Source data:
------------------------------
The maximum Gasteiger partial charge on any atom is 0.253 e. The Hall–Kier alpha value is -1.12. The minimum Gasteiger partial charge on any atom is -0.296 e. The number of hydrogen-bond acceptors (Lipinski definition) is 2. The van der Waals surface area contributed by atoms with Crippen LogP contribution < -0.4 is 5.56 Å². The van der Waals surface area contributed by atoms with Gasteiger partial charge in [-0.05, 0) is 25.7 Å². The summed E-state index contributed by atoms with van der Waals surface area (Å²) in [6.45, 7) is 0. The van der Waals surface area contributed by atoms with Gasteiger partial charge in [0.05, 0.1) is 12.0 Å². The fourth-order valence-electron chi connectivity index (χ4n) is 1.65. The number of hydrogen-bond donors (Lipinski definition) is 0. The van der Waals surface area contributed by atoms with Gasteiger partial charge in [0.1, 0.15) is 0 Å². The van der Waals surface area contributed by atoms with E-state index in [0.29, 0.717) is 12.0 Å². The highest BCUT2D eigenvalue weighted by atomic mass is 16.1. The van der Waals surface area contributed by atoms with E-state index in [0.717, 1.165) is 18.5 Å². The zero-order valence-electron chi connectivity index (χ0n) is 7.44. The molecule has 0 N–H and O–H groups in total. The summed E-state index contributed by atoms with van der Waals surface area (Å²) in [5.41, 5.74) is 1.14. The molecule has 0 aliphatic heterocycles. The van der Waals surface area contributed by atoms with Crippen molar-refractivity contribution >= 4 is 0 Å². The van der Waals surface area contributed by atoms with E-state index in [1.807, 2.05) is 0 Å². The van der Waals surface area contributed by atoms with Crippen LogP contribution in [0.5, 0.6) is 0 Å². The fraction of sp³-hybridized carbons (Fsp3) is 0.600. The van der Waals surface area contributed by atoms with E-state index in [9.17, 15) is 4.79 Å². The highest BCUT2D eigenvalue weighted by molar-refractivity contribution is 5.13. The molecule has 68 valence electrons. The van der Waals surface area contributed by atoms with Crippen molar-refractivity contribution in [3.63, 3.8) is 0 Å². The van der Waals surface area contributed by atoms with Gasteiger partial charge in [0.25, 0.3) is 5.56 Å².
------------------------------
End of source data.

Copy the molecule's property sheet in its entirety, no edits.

The maximum Gasteiger partial charge on any atom is 0.253 e. The Hall–Kier alpha value is -1.12. The minimum Gasteiger partial charge on any atom is -0.296 e. The number of hydrogen-bond acceptors (Lipinski definition) is 2. The van der Waals surface area contributed by atoms with Crippen LogP contribution < -0.4 is 5.56 Å². The van der Waals surface area contributed by atoms with Gasteiger partial charge in [-0.05, 0) is 25.7 Å². The summed E-state index contributed by atoms with van der Waals surface area (Å²) in [6.45, 7) is 0. The van der Waals surface area contributed by atoms with Gasteiger partial charge in [0.05, 0.1) is 12.0 Å². The fourth-order valence-electron chi connectivity index (χ4n) is 1.65. The number of hydrogen-bond donors (Lipinski definition) is 0. The van der Waals surface area contributed by atoms with Gasteiger partial charge in [0.1, 0.15) is 0 Å². The van der Waals surface area contributed by atoms with E-state index in [0.29, 0.717) is 12.0 Å². The highest BCUT2D eigenvalue weighted by atomic mass is 16.1. The van der Waals surface area contributed by atoms with E-state index in [0.717, 1.165) is 18.5 Å². The zero-order valence-electron chi connectivity index (χ0n) is 7.44. The molecule has 0 N–H and O–H groups in total. The summed E-state index contributed by atoms with van der Waals surface area (Å²) in [5.41, 5.74) is 1.14. The molecule has 0 aliphatic heterocycles. The van der Waals surface area contributed by atoms with Crippen molar-refractivity contribution >= 4 is 0 Å². The van der Waals surface area contributed by atoms with E-state index in [1.807, 2.05) is 0 Å². The van der Waals surface area contributed by atoms with Crippen LogP contribution in [0.5, 0.6) is 0 Å². The fraction of sp³-hybridized carbons (Fsp3) is 0.600. The van der Waals surface area contributed by atoms with E-state index in [9.17, 15) is 4.79 Å². The highest BCUT2D eigenvalue weighted by molar-refractivity contribution is 5.13. The molecule has 68 valence electrons. The van der Waals surface area contributed by atoms with Crippen molar-refractivity contribution in [3.63, 3.8) is 0 Å². The van der Waals surface area contributed by atoms with Gasteiger partial charge in [0.25, 0.3) is 5.56 Å².